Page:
Animal Genetics offers DNA Typing or profiling using pulled mane or tail hair as the source sample. Testing can be used for registration purposes, parentage/relationship testing, and for DNA data banking for positive identification of stolen horses.
DNA Profiling, also known as "DNA Fingerprinting" or "Genotyping" establishes a genetic code for individual horses of every breed. This test does not determine breed type, rather, it identifies specific gene markers that are inherited from both parents.
Our panel for Equine DNA Typing is based on the internationally accepted panel of microsatallite markers set up by the International Society for Animal Genetics (ISAG) and 11 additional industry used markers. Our equine profiles can be compared with all other labs using the international alphanumeric nomenclature.
DNA typing has an efficacy rate greater than 99.99% for detection of incorrectly assigned parentage. Our laboratories are staffed with highly experienced people who process thousands of DNA tests from the United States and around the world. Our crosschecking procedures for processing and recording ensure the highest level of accuracy and quality control.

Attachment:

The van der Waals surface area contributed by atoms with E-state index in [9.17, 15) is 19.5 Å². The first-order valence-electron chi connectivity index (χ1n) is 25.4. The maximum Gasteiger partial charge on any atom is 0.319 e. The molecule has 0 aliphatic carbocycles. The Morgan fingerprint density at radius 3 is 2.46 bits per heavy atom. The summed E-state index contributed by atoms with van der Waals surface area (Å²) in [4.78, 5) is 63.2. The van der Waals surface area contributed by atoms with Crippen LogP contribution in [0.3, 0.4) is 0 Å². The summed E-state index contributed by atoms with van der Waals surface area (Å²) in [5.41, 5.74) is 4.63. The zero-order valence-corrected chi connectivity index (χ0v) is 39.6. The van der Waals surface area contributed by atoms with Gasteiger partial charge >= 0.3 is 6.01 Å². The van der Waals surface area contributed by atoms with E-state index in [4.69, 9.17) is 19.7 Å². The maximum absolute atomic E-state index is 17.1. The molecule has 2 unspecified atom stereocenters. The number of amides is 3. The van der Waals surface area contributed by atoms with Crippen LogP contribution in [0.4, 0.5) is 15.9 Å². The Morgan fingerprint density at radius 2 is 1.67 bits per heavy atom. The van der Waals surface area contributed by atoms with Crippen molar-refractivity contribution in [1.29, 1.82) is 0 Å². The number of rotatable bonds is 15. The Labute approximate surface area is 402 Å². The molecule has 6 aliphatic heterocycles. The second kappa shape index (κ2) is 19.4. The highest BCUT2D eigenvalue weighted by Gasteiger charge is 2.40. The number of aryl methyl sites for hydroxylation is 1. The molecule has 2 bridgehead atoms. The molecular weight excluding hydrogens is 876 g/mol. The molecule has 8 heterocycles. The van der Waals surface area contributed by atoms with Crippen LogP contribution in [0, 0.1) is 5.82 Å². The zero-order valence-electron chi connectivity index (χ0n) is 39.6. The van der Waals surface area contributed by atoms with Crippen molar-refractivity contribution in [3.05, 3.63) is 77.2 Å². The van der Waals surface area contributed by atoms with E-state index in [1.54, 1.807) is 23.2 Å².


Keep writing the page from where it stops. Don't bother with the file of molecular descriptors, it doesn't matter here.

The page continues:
Our panel is the largest Standard equine STR marker panel in the industry. We have added an additional 5 markers to our initial panel bring the total to at least 20 Loci. Animal Genetics follows the standards set by the International Society of Animal Genetics (ISAG) and leading labs including The University of California Davis (U.C. Davis) and the University of Kentucky. All our profiles use a multi-plex genetic STR marker panel, consisting of 20 Loci: AHT4, AHT5, HMS1, HMS2, HMS6, HMS7, HTG4, HTG6, HTG7, VHL20, ASB2, HMS3, HTG10, ASB17, ASB23, LEX33, LEX3, CA425, UM011 and AME creating reliable results that are accepted throughout the world.
The DNA profile is presented to the customer in chart-form, and the universal markers we use conform to international standards, therefore can be cross-compared with marker-reports produced by other laboratories using the same methods.
For parentage testing, genetic matches between the DNA profiles of sampled horses are examined and evaluated. All conclusions are presented in writing shortly after testing is completed. Basic sire viability can be obtained using mane hair samples from both the foal and the prospective sire. However, since a foal inherits 50% of its DNA from its dam and 50% from its sire, mane hair samples are required from both parents in order to gain a 100% data match.